In The Last Utopia: Human Rights in History, Samuel Moyn attempts to
correct the recent historiography of human rights and international law. He
criticizes historians who fail to understand that theories of contemporary human
rights, which envision rights in a world not dominated by the sovereignty of
nation-states, did not evolve out of historic discussions of political and human
rights. Moyn argues that international lawyers and advocates who fail to
understand that today's idealistic definition of human rights arose unexpectedly in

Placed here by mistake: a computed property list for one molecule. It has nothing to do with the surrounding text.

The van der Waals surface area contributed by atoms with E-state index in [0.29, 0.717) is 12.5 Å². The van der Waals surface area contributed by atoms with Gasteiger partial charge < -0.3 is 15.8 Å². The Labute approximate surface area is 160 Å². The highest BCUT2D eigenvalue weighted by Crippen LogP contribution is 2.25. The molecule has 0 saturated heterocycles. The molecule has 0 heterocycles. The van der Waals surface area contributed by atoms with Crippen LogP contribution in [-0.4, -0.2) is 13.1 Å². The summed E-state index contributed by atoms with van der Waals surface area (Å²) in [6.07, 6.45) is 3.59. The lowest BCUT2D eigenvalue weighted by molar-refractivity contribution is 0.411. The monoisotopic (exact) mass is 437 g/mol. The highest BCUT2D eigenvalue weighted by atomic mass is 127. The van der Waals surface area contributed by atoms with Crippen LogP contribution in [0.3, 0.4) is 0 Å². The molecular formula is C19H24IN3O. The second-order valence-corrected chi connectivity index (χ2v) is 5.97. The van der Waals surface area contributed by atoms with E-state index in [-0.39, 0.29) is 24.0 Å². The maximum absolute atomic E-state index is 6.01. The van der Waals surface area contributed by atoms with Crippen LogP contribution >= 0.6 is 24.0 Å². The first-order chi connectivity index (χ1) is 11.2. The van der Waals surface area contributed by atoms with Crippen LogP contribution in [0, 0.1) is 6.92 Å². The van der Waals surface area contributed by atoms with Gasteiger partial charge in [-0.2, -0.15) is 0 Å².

the 1970s lack the understanding and drive to properly advocate for today's
utopian vision of rights. In making this claim, he rejects what historians might call
a "whig" approach to human rights history -a historical narrative that reveals a
clear evolutionary path toward progress. This Book Review examines Moyn's
claims and discusses the origin of the term whig history. It then suggests that whig
approaches to history, although possibly inaccurate, in fact have a persuasive power
which advocates of human rights and international law could use to further
Moyn's idealistic aims.
"On the Uses and Disadvantages of History for Human Rights Law: Reading Samuel Moyn's The Last Utopia: Human Rights in History,"
Yale Human Rights and Development Journal:
1, Article 5.
Available at: http://digitalcommons.law.yale.edu/yhrdlj/vol15/iss1/5